I’ve been contemplating the notion that the secret to doing well in today’s society is not how you choose your goods and services, but how you choose your desires. The risk of today’s society for those of us with privilege (basic needs met and adequate social respect) is letting commercial algorithms and superficial social feedback, artfully combined on the Internet, choose our desires for us without being consciously aware of it. When this happens, those desires are that much more likely to be frustrated, because our frustration leads to the search for fulfillment in more goods and services and keeps the machine running. We will not save ourselves and our children from misery by rejecting mass marketed technology in favor of “back to nature” low-tech or pseudo-low-tech alternatives. We will only mitigate the risk of misery by rejecting excessive sales pitches for any kind of good or service, in favor of something more essential to our humanity. I think those who buy into the “natural” niche are right that something important to human thriving is hard to find these days, but misled about where to find it. I hope the latter can change on a larger scale.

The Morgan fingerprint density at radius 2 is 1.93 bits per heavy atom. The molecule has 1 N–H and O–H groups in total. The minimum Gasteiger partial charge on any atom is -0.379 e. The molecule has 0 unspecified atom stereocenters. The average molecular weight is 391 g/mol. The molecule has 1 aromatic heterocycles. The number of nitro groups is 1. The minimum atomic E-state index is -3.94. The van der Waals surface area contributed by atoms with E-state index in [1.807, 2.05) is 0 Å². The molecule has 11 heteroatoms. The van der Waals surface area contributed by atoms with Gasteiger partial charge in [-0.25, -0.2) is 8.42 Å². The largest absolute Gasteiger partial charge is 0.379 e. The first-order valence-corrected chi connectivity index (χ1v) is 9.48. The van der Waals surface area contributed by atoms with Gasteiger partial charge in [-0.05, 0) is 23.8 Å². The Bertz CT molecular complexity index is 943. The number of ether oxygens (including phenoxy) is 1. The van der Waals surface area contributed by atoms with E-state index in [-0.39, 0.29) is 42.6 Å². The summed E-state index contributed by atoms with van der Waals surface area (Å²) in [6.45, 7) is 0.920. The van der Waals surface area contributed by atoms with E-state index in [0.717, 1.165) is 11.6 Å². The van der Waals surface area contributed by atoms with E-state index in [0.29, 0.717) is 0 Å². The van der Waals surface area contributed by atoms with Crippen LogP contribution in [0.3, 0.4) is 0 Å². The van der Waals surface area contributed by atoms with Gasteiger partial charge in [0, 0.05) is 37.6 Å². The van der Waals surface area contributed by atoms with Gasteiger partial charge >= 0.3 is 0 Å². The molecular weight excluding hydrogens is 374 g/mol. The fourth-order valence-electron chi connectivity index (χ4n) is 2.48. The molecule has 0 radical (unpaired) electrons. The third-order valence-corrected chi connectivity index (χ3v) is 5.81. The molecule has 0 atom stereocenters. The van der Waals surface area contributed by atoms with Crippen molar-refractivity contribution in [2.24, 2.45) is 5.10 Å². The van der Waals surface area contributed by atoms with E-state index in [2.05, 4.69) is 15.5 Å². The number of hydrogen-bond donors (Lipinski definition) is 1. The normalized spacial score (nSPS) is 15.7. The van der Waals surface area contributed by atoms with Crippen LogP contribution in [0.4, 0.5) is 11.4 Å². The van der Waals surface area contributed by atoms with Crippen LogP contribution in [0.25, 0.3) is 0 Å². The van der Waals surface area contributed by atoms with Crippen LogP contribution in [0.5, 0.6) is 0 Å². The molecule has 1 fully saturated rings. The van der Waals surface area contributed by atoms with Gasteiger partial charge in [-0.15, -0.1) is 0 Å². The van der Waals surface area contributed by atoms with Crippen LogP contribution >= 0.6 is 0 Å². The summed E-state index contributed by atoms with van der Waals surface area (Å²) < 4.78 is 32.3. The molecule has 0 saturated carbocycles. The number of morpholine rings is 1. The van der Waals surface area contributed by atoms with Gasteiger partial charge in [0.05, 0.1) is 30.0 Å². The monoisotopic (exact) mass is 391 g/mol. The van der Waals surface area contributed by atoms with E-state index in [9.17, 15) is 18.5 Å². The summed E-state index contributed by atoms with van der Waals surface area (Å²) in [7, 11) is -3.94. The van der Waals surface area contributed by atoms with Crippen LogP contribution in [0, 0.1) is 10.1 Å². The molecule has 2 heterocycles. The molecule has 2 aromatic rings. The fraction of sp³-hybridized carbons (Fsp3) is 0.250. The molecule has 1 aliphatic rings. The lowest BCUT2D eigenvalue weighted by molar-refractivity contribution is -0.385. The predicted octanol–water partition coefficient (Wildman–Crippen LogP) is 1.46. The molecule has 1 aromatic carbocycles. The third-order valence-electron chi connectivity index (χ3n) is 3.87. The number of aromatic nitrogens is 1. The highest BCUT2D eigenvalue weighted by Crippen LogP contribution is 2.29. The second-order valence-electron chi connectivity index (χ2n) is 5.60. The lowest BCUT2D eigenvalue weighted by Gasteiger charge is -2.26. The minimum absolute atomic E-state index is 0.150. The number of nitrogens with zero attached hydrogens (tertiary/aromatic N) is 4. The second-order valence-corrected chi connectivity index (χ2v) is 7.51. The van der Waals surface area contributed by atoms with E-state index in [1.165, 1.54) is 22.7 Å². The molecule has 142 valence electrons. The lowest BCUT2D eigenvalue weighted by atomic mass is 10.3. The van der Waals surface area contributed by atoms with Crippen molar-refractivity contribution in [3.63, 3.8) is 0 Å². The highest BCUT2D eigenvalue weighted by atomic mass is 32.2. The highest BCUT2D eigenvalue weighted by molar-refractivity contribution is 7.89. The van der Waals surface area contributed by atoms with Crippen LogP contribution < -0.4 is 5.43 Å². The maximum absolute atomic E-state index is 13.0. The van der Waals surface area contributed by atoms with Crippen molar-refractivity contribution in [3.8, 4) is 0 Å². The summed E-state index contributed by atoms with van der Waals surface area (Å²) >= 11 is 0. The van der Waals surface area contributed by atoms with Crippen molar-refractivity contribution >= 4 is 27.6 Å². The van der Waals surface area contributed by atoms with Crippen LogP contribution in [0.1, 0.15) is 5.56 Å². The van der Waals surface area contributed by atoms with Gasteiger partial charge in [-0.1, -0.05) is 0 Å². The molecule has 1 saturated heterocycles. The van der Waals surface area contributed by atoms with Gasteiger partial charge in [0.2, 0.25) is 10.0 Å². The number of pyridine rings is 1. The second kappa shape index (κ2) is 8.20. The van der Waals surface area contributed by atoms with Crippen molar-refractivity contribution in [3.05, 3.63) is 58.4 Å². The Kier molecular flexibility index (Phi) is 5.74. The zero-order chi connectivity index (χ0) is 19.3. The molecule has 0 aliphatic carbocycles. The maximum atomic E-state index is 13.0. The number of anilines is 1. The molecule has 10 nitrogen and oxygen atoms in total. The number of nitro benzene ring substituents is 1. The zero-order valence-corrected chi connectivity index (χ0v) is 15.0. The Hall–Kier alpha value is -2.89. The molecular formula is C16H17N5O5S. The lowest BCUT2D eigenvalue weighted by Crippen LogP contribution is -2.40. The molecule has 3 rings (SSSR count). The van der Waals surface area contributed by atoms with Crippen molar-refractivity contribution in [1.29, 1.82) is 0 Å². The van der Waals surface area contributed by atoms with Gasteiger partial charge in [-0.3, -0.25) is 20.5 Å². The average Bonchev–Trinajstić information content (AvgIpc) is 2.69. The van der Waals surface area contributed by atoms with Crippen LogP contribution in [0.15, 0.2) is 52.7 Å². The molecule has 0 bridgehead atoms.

• Who?
      December 31, 2018 at 5:34 pm #

      I agree with this. Once you decide that what you have is ‘ample’, then you only consume, or desire, something else when your circumstances change. That might lead to letting go of a lot of stuff or, after much consideration, replacing something or even buying something new.

      And if people less fortunate become more fortunate, and can afford new stuff, they can pick up all the buying I’m not doing and thus keep the wheels turning.

    • January 2, 2019 at 1:39 pm #

      space_upstairs gg

Leave a Reply

You must be logged in to post a comment.